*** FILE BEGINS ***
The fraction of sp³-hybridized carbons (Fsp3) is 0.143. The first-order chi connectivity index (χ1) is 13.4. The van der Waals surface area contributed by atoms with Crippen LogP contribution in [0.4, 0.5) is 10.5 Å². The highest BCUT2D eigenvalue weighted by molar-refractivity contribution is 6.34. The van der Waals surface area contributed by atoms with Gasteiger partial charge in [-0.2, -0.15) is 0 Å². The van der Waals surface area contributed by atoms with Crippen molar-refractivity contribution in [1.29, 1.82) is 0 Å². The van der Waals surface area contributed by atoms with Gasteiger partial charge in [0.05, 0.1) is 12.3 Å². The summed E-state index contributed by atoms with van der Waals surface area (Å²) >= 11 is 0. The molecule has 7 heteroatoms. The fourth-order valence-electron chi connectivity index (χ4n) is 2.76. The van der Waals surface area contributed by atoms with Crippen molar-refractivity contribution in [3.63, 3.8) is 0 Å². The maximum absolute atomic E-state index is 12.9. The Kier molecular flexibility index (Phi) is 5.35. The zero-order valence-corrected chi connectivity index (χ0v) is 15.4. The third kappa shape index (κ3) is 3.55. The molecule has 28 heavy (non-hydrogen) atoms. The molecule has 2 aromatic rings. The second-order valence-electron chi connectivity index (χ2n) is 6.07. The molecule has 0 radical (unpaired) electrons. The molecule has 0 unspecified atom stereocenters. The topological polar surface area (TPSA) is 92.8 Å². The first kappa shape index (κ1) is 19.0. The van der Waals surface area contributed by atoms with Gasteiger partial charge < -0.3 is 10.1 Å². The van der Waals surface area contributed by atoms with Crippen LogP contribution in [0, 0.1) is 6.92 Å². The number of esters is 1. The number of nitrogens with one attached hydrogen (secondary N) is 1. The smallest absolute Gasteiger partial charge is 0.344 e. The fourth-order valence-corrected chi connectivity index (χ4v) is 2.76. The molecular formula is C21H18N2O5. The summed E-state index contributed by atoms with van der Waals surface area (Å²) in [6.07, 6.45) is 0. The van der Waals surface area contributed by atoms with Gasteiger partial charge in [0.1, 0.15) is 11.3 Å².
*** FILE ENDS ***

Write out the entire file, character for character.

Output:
The fraction of sp³-hybridized carbons (Fsp3) is 0.143. The first-order chi connectivity index (χ1) is 13.4. The van der Waals surface area contributed by atoms with Crippen LogP contribution in [0.4, 0.5) is 10.5 Å². The highest BCUT2D eigenvalue weighted by molar-refractivity contribution is 6.34. The van der Waals surface area contributed by atoms with Gasteiger partial charge in [-0.2, -0.15) is 0 Å². The van der Waals surface area contributed by atoms with Crippen molar-refractivity contribution in [1.29, 1.82) is 0 Å². The van der Waals surface area contributed by atoms with Gasteiger partial charge in [0.05, 0.1) is 12.3 Å². The summed E-state index contributed by atoms with van der Waals surface area (Å²) >= 11 is 0. The molecule has 7 heteroatoms. The fourth-order valence-electron chi connectivity index (χ4n) is 2.76. The van der Waals surface area contributed by atoms with Crippen molar-refractivity contribution in [3.63, 3.8) is 0 Å². The maximum absolute atomic E-state index is 12.9. The Kier molecular flexibility index (Phi) is 5.35. The zero-order valence-corrected chi connectivity index (χ0v) is 15.4. The third kappa shape index (κ3) is 3.55. The molecule has 28 heavy (non-hydrogen) atoms. The molecule has 2 aromatic rings. The second-order valence-electron chi connectivity index (χ2n) is 6.07. The molecule has 0 radical (unpaired) electrons. The molecule has 0 unspecified atom stereocenters. The topological polar surface area (TPSA) is 92.8 Å². The first kappa shape index (κ1) is 19.0. The van der Waals surface area contributed by atoms with Gasteiger partial charge < -0.3 is 10.1 Å². The van der Waals surface area contributed by atoms with Crippen LogP contribution in [0, 0.1) is 6.92 Å². The number of esters is 1. The number of nitrogens with one attached hydrogen (secondary N) is 1. The smallest absolute Gasteiger partial charge is 0.344 e. The fourth-order valence-corrected chi connectivity index (χ4v) is 2.76. The molecular formula is C21H18N2O5. The summed E-state index contributed by atoms with van der Waals surface area (Å²) in [6.07, 6.45) is 0. The van der Waals surface area contributed by atoms with Gasteiger partial charge in [0.1, 0.15) is 11.3 Å².